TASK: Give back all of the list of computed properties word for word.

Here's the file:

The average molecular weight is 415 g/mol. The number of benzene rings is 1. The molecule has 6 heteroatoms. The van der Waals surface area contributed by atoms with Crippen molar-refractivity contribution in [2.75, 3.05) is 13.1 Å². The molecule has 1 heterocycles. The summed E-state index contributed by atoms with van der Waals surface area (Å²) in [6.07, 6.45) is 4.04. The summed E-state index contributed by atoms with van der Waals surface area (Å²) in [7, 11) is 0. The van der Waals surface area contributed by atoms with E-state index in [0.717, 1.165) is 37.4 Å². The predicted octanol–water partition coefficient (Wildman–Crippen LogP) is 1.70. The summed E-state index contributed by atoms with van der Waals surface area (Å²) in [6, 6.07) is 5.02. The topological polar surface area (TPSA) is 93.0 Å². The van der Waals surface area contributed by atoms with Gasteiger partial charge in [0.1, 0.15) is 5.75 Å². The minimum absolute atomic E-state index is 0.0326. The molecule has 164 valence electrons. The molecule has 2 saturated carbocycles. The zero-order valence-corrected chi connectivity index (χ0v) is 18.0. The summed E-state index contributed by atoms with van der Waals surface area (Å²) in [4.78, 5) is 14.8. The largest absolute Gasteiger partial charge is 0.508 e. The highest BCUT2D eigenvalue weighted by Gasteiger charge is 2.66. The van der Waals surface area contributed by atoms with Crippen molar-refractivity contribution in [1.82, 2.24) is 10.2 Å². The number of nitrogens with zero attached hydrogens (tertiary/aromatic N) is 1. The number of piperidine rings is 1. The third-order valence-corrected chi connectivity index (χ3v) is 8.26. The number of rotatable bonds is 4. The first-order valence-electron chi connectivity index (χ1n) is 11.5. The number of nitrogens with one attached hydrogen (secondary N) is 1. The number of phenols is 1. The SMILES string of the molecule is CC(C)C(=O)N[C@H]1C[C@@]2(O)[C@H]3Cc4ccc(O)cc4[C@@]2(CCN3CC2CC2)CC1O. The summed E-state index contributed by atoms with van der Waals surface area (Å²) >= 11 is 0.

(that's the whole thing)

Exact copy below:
The average molecular weight is 415 g/mol. The number of benzene rings is 1. The molecule has 6 heteroatoms. The van der Waals surface area contributed by atoms with Crippen molar-refractivity contribution in [2.75, 3.05) is 13.1 Å². The molecule has 1 heterocycles. The summed E-state index contributed by atoms with van der Waals surface area (Å²) in [6.07, 6.45) is 4.04. The summed E-state index contributed by atoms with van der Waals surface area (Å²) in [7, 11) is 0. The van der Waals surface area contributed by atoms with E-state index in [0.717, 1.165) is 37.4 Å². The predicted octanol–water partition coefficient (Wildman–Crippen LogP) is 1.70. The summed E-state index contributed by atoms with van der Waals surface area (Å²) in [6, 6.07) is 5.02. The topological polar surface area (TPSA) is 93.0 Å². The van der Waals surface area contributed by atoms with Gasteiger partial charge in [0.1, 0.15) is 5.75 Å². The minimum absolute atomic E-state index is 0.0326. The molecule has 164 valence electrons. The molecule has 2 saturated carbocycles. The zero-order valence-corrected chi connectivity index (χ0v) is 18.0. The summed E-state index contributed by atoms with van der Waals surface area (Å²) in [4.78, 5) is 14.8. The largest absolute Gasteiger partial charge is 0.508 e. The highest BCUT2D eigenvalue weighted by Gasteiger charge is 2.66. The van der Waals surface area contributed by atoms with Crippen molar-refractivity contribution in [1.82, 2.24) is 10.2 Å². The number of nitrogens with zero attached hydrogens (tertiary/aromatic N) is 1. The number of piperidine rings is 1. The third-order valence-corrected chi connectivity index (χ3v) is 8.26. The number of rotatable bonds is 4. The first-order valence-electron chi connectivity index (χ1n) is 11.5. The number of nitrogens with one attached hydrogen (secondary N) is 1. The number of phenols is 1. The SMILES string of the molecule is CC(C)C(=O)N[C@H]1C[C@@]2(O)[C@H]3Cc4ccc(O)cc4[C@@]2(CCN3CC2CC2)CC1O. The summed E-state index contributed by atoms with van der Waals surface area (Å²) >= 11 is 0.